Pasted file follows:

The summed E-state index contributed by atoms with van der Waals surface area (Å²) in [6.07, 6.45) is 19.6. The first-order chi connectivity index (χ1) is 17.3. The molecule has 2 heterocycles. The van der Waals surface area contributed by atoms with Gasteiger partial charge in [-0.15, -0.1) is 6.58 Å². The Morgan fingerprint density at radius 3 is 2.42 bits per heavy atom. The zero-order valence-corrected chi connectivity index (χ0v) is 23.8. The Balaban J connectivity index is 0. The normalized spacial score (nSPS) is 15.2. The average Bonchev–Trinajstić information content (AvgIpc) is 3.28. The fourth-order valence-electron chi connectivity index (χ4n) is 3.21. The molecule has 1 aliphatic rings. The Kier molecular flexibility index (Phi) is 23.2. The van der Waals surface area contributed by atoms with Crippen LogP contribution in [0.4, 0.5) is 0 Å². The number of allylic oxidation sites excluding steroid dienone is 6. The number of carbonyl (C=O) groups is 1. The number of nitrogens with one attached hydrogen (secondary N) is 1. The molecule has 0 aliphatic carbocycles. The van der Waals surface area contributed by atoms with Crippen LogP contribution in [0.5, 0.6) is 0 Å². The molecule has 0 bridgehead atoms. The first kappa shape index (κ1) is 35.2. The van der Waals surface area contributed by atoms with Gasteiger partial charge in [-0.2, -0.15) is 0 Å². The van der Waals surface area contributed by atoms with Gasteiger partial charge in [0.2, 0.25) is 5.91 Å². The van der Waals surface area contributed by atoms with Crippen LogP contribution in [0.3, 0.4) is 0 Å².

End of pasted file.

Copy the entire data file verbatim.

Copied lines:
The summed E-state index contributed by atoms with van der Waals surface area (Å²) in [6.07, 6.45) is 19.6. The first-order chi connectivity index (χ1) is 17.3. The molecule has 2 heterocycles. The van der Waals surface area contributed by atoms with Gasteiger partial charge in [-0.15, -0.1) is 6.58 Å². The Morgan fingerprint density at radius 3 is 2.42 bits per heavy atom. The zero-order valence-corrected chi connectivity index (χ0v) is 23.8. The Balaban J connectivity index is 0. The normalized spacial score (nSPS) is 15.2. The average Bonchev–Trinajstić information content (AvgIpc) is 3.28. The fourth-order valence-electron chi connectivity index (χ4n) is 3.21. The molecule has 1 aliphatic rings. The Kier molecular flexibility index (Phi) is 23.2. The van der Waals surface area contributed by atoms with Crippen LogP contribution in [0.4, 0.5) is 0 Å². The number of allylic oxidation sites excluding steroid dienone is 6. The number of carbonyl (C=O) groups is 1. The number of nitrogens with one attached hydrogen (secondary N) is 1. The molecule has 0 aliphatic carbocycles. The van der Waals surface area contributed by atoms with Crippen LogP contribution in [0.5, 0.6) is 0 Å². The molecule has 0 bridgehead atoms. The first kappa shape index (κ1) is 35.2. The van der Waals surface area contributed by atoms with Gasteiger partial charge in [-0.2, -0.15) is 0 Å². The van der Waals surface area contributed by atoms with Gasteiger partial charge in [0.2, 0.25) is 5.91 Å². The van der Waals surface area contributed by atoms with Crippen LogP contribution in [0.3, 0.4) is 0 Å².